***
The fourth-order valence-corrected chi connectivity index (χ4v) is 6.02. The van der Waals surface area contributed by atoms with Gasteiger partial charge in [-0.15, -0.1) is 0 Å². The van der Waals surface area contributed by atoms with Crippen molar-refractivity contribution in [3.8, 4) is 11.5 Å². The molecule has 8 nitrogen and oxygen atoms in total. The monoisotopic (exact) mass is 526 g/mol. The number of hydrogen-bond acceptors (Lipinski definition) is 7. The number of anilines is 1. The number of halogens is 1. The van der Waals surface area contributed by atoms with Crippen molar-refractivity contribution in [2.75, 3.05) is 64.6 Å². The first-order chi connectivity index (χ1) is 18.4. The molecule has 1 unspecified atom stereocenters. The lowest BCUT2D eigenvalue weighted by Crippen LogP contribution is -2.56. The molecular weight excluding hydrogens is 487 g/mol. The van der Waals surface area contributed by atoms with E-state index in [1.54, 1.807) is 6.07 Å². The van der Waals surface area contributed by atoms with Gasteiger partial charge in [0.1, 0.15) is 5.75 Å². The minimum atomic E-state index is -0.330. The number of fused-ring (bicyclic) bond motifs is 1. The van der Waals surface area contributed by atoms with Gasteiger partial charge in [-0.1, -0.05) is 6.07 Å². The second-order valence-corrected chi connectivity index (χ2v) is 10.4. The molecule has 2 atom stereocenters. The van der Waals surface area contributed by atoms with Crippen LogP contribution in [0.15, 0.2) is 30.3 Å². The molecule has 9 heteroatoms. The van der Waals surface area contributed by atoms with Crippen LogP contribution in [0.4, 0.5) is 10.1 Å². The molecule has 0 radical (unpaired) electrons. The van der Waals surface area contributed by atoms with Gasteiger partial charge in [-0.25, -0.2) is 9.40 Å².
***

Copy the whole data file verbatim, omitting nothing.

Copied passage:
The fourth-order valence-corrected chi connectivity index (χ4v) is 6.02. The van der Waals surface area contributed by atoms with Gasteiger partial charge in [-0.15, -0.1) is 0 Å². The van der Waals surface area contributed by atoms with Crippen molar-refractivity contribution in [3.8, 4) is 11.5 Å². The molecule has 8 nitrogen and oxygen atoms in total. The monoisotopic (exact) mass is 526 g/mol. The number of hydrogen-bond acceptors (Lipinski definition) is 7. The number of anilines is 1. The number of halogens is 1. The van der Waals surface area contributed by atoms with Crippen molar-refractivity contribution in [2.75, 3.05) is 64.6 Å². The first-order chi connectivity index (χ1) is 18.4. The molecule has 1 unspecified atom stereocenters. The lowest BCUT2D eigenvalue weighted by Crippen LogP contribution is -2.56. The molecular weight excluding hydrogens is 487 g/mol. The van der Waals surface area contributed by atoms with E-state index in [1.54, 1.807) is 6.07 Å². The van der Waals surface area contributed by atoms with Gasteiger partial charge in [0.1, 0.15) is 5.75 Å². The minimum atomic E-state index is -0.330. The number of fused-ring (bicyclic) bond motifs is 1. The van der Waals surface area contributed by atoms with Gasteiger partial charge in [-0.1, -0.05) is 6.07 Å². The second-order valence-corrected chi connectivity index (χ2v) is 10.4. The molecule has 2 atom stereocenters. The van der Waals surface area contributed by atoms with Crippen LogP contribution in [0.15, 0.2) is 30.3 Å². The molecule has 9 heteroatoms. The van der Waals surface area contributed by atoms with Crippen LogP contribution in [0.4, 0.5) is 10.1 Å². The molecule has 0 radical (unpaired) electrons. The van der Waals surface area contributed by atoms with Gasteiger partial charge in [-0.25, -0.2) is 9.40 Å².